A look at the numbers that mattered in Boise State's 56-24 destruction of Arizona State last night in the Maaco Bowl Las Vegas.
2: Ways in which game MVP Doug Martin scored a touchdown. Boise State's senior running back returned the opening kickoff for a touchdown, then did his normal thing. He rushed for 159 yards and a touchdown and threw in three catches for 26 yards, just for good measure. Including returns, Martin touched the ball 36 times (in three different ways) and gained 309 yards. Quarterback Kellen Moore has long been the face of the Boise State program, but he's gotten so much help. Martin might be better than Ian Johnson ever was, and Boise State has fielded some of the best offensive and defensive lines in recent history.
4: Return touchdowns. Four of 11 touchdowns in this game were scored by a unit other than the offense. Martin returned the opening kickoff for a touchdown, then Arizona State's Rashad Ross did the same to start the second half -- one of the odder feats you will see in any bowl season. Boise State's defense then took over -- Jamar Taylor returned an interception 100 yards for a touchdown, then Travis Stanaway scored one of the easiest touchdowns in the history of football when a Cameron Marshall fumble bounced right into his arms and he took a 26-yard, leisurely stroll to the end zone.
5.1: Average yards gained by the Brock Osweiler passes not targeting Gerell Robinson. The Arizona State receiver posted some crazy stats for the game: 17 targets, 13 catches, 241 yards and a touchdown. The problem was, he was the only player even remotely effective. Osweiler's other passes only found their mark 17 of 30 times for 154 yards. And considering Cam Marshall was woefully ineffective -- 12 touches, eight yards -- that made the Sun Devils far too one-dimensional to succeed against a good defense. Despite Marshall's great work, Arizona State was only able to score two offensive touchdowns, the same as Boise State's defense.
10: Receivers who caught a pass from Kellen Moore. Boise State's passing game was the direct opposite of ASU's. Only one player caught more than four passes, and ten caught at least one.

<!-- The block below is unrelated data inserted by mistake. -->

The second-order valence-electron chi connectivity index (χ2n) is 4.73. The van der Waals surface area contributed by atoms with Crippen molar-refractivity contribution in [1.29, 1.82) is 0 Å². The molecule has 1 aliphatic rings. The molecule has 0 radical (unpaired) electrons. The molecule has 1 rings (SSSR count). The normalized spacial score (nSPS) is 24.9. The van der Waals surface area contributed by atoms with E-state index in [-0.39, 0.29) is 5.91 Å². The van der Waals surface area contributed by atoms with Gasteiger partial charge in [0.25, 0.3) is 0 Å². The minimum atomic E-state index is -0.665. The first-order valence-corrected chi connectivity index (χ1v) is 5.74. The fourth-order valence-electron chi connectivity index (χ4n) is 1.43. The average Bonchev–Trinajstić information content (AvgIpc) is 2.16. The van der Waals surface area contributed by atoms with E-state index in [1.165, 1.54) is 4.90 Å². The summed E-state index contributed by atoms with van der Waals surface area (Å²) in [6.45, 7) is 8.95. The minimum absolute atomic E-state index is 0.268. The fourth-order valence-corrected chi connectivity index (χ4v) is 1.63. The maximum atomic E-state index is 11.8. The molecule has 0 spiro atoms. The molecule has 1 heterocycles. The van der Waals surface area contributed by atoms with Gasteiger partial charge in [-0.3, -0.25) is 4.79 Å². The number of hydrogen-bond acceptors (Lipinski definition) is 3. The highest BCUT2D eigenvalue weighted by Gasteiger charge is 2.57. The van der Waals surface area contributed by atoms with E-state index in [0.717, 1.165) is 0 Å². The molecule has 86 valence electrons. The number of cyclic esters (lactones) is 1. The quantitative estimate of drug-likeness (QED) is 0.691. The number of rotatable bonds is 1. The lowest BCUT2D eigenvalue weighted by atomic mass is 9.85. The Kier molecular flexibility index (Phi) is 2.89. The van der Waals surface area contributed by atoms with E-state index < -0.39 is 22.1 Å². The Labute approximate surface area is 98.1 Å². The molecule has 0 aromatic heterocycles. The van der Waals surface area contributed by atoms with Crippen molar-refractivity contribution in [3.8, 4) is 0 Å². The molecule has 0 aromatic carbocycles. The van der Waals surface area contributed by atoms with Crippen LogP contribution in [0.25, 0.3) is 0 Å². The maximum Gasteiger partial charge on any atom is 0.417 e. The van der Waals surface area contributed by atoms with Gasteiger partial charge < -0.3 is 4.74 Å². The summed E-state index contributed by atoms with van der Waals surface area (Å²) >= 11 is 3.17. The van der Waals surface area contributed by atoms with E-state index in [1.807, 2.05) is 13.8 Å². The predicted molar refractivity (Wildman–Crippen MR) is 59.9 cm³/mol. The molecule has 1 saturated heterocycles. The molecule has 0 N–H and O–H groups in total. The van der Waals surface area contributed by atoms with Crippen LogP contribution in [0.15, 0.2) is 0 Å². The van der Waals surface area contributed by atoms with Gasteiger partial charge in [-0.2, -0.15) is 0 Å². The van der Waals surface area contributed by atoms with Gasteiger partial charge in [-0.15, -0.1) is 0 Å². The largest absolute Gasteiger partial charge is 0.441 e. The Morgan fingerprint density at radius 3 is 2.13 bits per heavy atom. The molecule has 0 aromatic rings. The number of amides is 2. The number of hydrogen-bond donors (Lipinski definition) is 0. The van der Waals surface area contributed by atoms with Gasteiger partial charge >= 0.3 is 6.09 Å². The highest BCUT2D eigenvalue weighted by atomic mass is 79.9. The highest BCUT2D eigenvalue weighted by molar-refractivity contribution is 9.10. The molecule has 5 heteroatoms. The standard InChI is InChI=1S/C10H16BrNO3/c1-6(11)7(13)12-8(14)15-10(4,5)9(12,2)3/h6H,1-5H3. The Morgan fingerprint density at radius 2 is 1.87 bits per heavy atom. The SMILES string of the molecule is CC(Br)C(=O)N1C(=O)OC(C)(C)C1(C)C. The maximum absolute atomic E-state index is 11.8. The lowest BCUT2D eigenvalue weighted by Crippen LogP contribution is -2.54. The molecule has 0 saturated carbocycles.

20.8: Value, in equivalent points (as defined here), of Arizona State's two turnovers. This game was a perfect example of why turnover points tell more of a story than simply turnovers. In the box score, ASU was plus-one in the turnover margin, three to two. But both of ASU's turnovers were returned for touchdowns (included the dreaded Notre Dame Special™, the "drive to the 1-yard line, then give up a 100-yard touchdown" maneuver. Meanwhile, Boise's three turnovers were far less costly -- they were worth only 14.0 equivalent points.
50: Kellen Moore's career wins. Again, Moore was not the single reason this team won 50 games, but he was the leader of an incredible group of seniors. The Broncos will almost certainly still be good next year, as Matt Miller, Mitch Burroughs and others catch passes from a quarterback like Joe Southwick or Grant Hedrick and defensive linemen like Ricky Tjong-A-Tjoe and Tyler Horn take their turns at pursuing opposing quarterbacks. But the list of great seniors on this team is jarring: Moore. Running backs Doug Martin and D.J. Harper. Receiver Tyler Shoemaker. Tight end Kyle Efaw. Linemen Nate Potter (tackle), Cory Yriarte (center) and Chuck Hayes (guard). Defensive ends Tyrone Crawford, Shea McClellin (who had three tackles for loss last night) and Jarrell Root. Linebackers Byron Hout and Aaron Tevis. Defensive backs Cedric Febis, Travis Stanaway and George Iloka. Almost none of them were highly touted recruits, but they proved both athletic, talented and disciplined enough to win 50 games in four seasons.
Moore, however, was indeed the face of the program and one of the most accurate quarterbacks in NCAA history. Not bad for somebody who only had offers from Boise State and Eastern Washington. (You blew it, Washington State.)